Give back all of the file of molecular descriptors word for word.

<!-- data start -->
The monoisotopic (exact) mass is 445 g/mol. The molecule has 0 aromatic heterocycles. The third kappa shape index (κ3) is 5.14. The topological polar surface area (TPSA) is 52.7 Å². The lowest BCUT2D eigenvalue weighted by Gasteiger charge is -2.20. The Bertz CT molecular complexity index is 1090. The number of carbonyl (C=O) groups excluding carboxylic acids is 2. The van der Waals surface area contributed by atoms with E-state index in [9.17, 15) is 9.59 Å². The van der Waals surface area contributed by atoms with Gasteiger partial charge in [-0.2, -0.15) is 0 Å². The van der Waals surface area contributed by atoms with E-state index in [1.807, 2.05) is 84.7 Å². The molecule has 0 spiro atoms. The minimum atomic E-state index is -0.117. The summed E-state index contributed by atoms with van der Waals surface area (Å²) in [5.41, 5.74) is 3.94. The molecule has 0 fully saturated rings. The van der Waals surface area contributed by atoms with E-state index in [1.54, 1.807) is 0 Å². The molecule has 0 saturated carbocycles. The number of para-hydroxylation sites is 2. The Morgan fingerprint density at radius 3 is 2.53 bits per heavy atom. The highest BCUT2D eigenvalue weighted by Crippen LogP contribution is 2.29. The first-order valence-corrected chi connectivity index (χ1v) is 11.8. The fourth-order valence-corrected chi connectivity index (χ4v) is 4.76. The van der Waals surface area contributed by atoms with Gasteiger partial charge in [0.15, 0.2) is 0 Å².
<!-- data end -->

The monoisotopic (exact) mass is 445 g/mol. The molecule has 0 aromatic heterocycles. The third kappa shape index (κ3) is 5.14. The topological polar surface area (TPSA) is 52.7 Å². The lowest BCUT2D eigenvalue weighted by Gasteiger charge is -2.20. The Bertz CT molecular complexity index is 1090. The number of carbonyl (C=O) groups excluding carboxylic acids is 2. The van der Waals surface area contributed by atoms with E-state index in [9.17, 15) is 9.59 Å². The van der Waals surface area contributed by atoms with Gasteiger partial charge in [-0.2, -0.15) is 0 Å². The van der Waals surface area contributed by atoms with E-state index in [1.807, 2.05) is 84.7 Å². The molecule has 0 spiro atoms. The minimum atomic E-state index is -0.117. The summed E-state index contributed by atoms with van der Waals surface area (Å²) in [5.41, 5.74) is 3.94. The molecule has 0 fully saturated rings. The van der Waals surface area contributed by atoms with E-state index in [1.54, 1.807) is 0 Å². The molecule has 0 saturated carbocycles. The number of para-hydroxylation sites is 2. The Morgan fingerprint density at radius 3 is 2.53 bits per heavy atom. The highest BCUT2D eigenvalue weighted by Crippen LogP contribution is 2.29. The first-order valence-corrected chi connectivity index (χ1v) is 11.8. The fourth-order valence-corrected chi connectivity index (χ4v) is 4.76. The van der Waals surface area contributed by atoms with Gasteiger partial charge in [0.15, 0.2) is 0 Å².